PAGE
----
One does not simply forget a coach who brought a terribly undermanned team all the way to the Finals.
That’s how Derrick Pumaren’s stint with Centro Escolar University will always be remembered. Against the odds, he led a seven-man Scorpions side to the championship round of the 2019 PBA D-League.
It was one of the most awe-inspiring playoff runs local basketball had seen, given the predicament of one of the most successful teams outside of the UAAP and NCAA.
Game-fixing allegations rocked the Mendiola-based school’s men’s basketball program. Seven players got kicked out, putting CEU in the headlines for the wrong reasons.
It also happened in the midst of the D-League quarterfinal,s when the Scorpions were on the verge of losing their hard-earned twice-to-beat advantage in the hands of Go for Gold-St. Benilde.
The Scorpions only had eight players on their roster for the second game — CEU originally planned to play with only seven, but league rules require a minimum of eight players.
So the odds appeared to be against them. But it was only the start of a truly impressive run.
The Scorpions refused to surrender their twice-to-beat advantage. They played with their hearts out, taking down the veteran-laden Scratchers, 84-74, to make it to the semifinals.
They then faced St. Clare College-Virtual Reality in the penultimate phase. And it was yet another challenge for them, since the Saints were amongst the contenders in that conference.
Still, they overcame the hurdle. With their backs against the wall, the Scorpions delivered in the deciding Game Three, 89-72, to book a meeting with Cignal-Ateneo in the Finals.
At that moment, Pumaren was already beaming with pride over what they had achieved.
“For me, this team is already a champion. With all the adversities na nangyari, we still made it.”
Given the Blue Eagles’ pedigree, though, the result was inevitable. The cagers from Katipunan captured the crown to successfully cap off their maiden campaign in the developmental ranks.
But no Scorpion was hanging their head, despite their Cinderella run coming to an end. And they had nothing to be ashamed of, as they fought as hard as they could despite their situation.
They may not have won the title, but they proved doubters wrong in that series. Entering the title bout, many believed that Cignal-Ateneo would sweep its way towards the championship.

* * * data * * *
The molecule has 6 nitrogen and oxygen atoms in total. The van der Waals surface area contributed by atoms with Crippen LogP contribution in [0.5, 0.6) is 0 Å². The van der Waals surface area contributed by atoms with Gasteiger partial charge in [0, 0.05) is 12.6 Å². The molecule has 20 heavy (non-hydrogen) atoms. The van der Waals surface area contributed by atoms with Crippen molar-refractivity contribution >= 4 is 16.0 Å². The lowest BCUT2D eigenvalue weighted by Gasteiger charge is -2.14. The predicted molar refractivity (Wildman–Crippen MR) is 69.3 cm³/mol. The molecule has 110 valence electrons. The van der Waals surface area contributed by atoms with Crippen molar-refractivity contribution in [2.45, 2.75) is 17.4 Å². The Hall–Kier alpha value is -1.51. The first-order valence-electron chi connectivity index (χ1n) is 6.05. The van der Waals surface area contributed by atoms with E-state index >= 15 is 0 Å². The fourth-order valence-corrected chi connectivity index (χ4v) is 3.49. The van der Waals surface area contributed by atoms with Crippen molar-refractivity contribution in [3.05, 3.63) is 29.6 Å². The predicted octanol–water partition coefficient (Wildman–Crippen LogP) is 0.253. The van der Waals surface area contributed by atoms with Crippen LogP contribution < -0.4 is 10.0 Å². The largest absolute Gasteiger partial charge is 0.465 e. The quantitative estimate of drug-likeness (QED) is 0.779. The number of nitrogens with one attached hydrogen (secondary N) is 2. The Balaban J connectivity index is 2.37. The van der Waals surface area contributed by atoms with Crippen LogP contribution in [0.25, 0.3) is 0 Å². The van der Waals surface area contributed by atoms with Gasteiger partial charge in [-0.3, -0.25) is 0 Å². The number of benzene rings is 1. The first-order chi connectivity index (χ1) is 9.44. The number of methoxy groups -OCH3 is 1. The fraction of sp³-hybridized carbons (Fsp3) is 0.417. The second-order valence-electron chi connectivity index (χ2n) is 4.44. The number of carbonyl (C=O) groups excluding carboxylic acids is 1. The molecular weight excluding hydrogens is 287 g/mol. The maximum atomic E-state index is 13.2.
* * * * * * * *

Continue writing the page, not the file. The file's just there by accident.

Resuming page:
That looked like it when CEU got blown out by 55 points, 66-101, in the opener. But the Scorpions came out with a stunner and took Game Two, 77-74, before bowing in the last two games.
It may just be a small win for some, but it was the last time Ateneo would suffer a loss in a tilt. The Blue Eagles then swept the competition in the UAAP Season 82, all the way to the PCCL last March.
So it could be said that CEU is the last team to have beaten Ateneo, the reigning three-time UAAP gold medalists who have become the barometer of college basketball in the country today.
And, yes, CEU did it with just seven active players — Senegalese big man Maodo Malick Diouf, Jerome Santos, Rich Guinitaran, Franz Diaz, Dave Bernabe, Joshua Abastillas, and Kurt Sunga.
“Bragging rights ng CEU. I think we’re the last team to beat Ateneo in a tournament,” said Pumaren proudly in the Hoop Coaches International Webinar hosted by the Blackwater Elite.
Even Ateneo head coach Tab Baldwin had nothing but praises for Pumaren and his gutsy chargers.
“I think Derrick’s been around too long for me to say that I’m really proud of him. But I think I’m proud to have competed against them,” said Baldwin after clinching the title in Game Four.
“You know, because they really brought everything and [overcame] the adversity that they’ve been under.”
CEU has since been reeling from those events, and the program has also seen major changes. First was Diouf’s departure, as he transferred to University of the Philippines late last year.
Then just last January, Pumaren bade goodbye to the school as he returned to the De La Salle University.
That ended his stint with CEU, which began in 2018 when he was named general manager of basketball operations before becoming its head coach that saw him win an NCRAA gold.
Taking over the head coaching reins is former Colegio de San Juan de Letran chief bench strategist Jeff Napa.
Pumaren’s stay with CEU may have only been short, but there’s no question that he will remain a beloved figure there.
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